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I have a link sharing site (think reddit). It is hosted on godaddy deluxe shared hosting now. I am planning to migrate it to aws.

I have seen an aws webinar on scaling till 10 million users. But basically it just says beyond an extent you can't scale in a vertical manner so choose to scale in a horizontal manner from the beginning itself.

I don't need to support 10 million users. Assume that i need to support 100,000 users daily. At most the site will have say 1000 concurrent users.

Use Case

  • Users will post links to the site. Only one in 1000 users will post links.
  • Most users just search the site for links, read the description etc.
  • About 5000 comments will be made on the site every day.
  • It is mainly a text based site.
  • There are very little images on the site except user avatar and banner, both of which are limited at 2MB. The images are stored in the DB.
  • usual features of a forum like signup,login, account etc are present.

Planned Architecture

  • 1 EC2 instance
  • 1 RDS instance
  • 1 Route 53 Zone
  • 1 Elastic ip
  • 1 s3 (only for backup)

I plan to scale using this simple method - Start with say t2.micro, as the user base grows simply upgrade the ec2 instance. The same goes for the RDS instances.

I know that 1 EC2 or RDS makes it a single point of failure. If any of these break i plan to terminate that instance and start an identical one from an image/backup. I am okay if the site is offline for 1 hour every 30 days.

Please keep in mind that i have no one to assist me and this is a solo effort. I can find someone to assist on the aws side if it hits users.

  1. Can i support 100,000 users in this manner?
  2. At what breakpoints should i upgrade to the next Ec2 instance till the 100,000 users/1000 concurrent users? (eg. Till 5 concurrent users- t2.micro/db.t2.micro, Till 40 concurrent users- EC2 Instance type 2/Rds instance type 2 etc.)
  3. Is there anything else that i have not considered/ have to consider before going ahead with this plan?
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  • You need to benchmark your software. You should also consider reliability - you're better off with two smaller servers (one in each AZ) including multi-AZ RDS than one large server. You can start with one server then move to a load balancer and two servers when you have sufficient load. Make sure caching headers are set correctly and use a CDN to offload pages where appropriate. Use S3 for static content.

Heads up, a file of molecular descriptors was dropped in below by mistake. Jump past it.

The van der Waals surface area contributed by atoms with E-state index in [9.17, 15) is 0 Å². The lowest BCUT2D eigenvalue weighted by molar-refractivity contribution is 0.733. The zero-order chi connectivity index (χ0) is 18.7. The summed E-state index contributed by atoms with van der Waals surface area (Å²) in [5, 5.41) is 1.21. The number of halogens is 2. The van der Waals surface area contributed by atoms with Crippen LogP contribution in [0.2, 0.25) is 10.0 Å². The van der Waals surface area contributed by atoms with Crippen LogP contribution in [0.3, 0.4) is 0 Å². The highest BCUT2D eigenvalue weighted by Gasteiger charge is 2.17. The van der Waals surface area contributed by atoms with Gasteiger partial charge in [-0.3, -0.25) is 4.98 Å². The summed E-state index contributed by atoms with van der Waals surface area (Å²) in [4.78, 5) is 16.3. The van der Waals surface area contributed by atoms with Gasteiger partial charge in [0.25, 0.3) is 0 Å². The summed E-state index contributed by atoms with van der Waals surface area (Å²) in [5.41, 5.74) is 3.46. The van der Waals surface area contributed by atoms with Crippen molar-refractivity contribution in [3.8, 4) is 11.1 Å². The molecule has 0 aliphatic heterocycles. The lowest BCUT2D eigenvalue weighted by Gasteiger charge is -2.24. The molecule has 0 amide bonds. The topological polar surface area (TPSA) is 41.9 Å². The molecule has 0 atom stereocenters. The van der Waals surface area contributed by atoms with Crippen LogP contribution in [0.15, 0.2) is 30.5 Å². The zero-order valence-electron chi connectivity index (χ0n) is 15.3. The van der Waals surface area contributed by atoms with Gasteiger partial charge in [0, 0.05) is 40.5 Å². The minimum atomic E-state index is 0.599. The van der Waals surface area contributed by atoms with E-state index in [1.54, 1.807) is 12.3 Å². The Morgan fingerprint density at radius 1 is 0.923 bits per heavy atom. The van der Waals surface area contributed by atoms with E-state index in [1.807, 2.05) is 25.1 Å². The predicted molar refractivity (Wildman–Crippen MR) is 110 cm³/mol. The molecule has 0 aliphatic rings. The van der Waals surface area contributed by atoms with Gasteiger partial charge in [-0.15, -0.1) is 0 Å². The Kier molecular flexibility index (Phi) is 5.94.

– Tim
    Mar 13, 2018 at 18:38

1 Answer 1

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It's very difficult to say if a web application will handle X number of clients on a particular system. It's heavily depends on many factors including how the application was written, frameworks used etc.

The best option would be to find something you can use to benchmark/simulate usage of the application. As you already seem to have the web application running you could easily set up any size ec2 instance for a short amount of time, run some tests, then shut it down.

Being able to scale horizontally will provide a much better route for handling growth in the future. What happens if the site struggles on the larger instances, or you need to scale past 100,000? You may also find that just moving to bigger instances will likely not return a linear increase in performance.

One thing that does stand out -

The images are stored in the DB.

Store the images, and anything else that you don't specifically need application servers to handle somewhere else. As you're already using an AWS stack, S3 is the obvious place for images and other static data. Don't waste application server time on static resources.

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  • I admit that eventually horizontal scaling is the way to go. My question is weather or not to do it from day one. Can't i just max out the vertical scaling option and then move to a horizontal architecture? While it is possible that it may one day grow beyond 100,000 users, what if 100k users is all that the site is ever going to have? I am just trying to avoid dealing with additional overhead and maintenance based on the assumed user growth.
    – nandu kk
    Mar 13, 2018 at 16:26
  • You can always move to horizontal, a lot of sites have done that. It's just that it could involve a complete re-architecture of the application, and so if it's likely, it's worth at least taking into consideration during the initial build.
    – USD Matt
    Mar 13, 2018 at 16:31
  • While it is mainly a text based site and images are very few, on second thought using s3 for images is the way to go. If 10K users have avatar and banner, that itself is 4GB of images. I will take your advice on this.
    – nandu kk
    Mar 13, 2018 at 16:31

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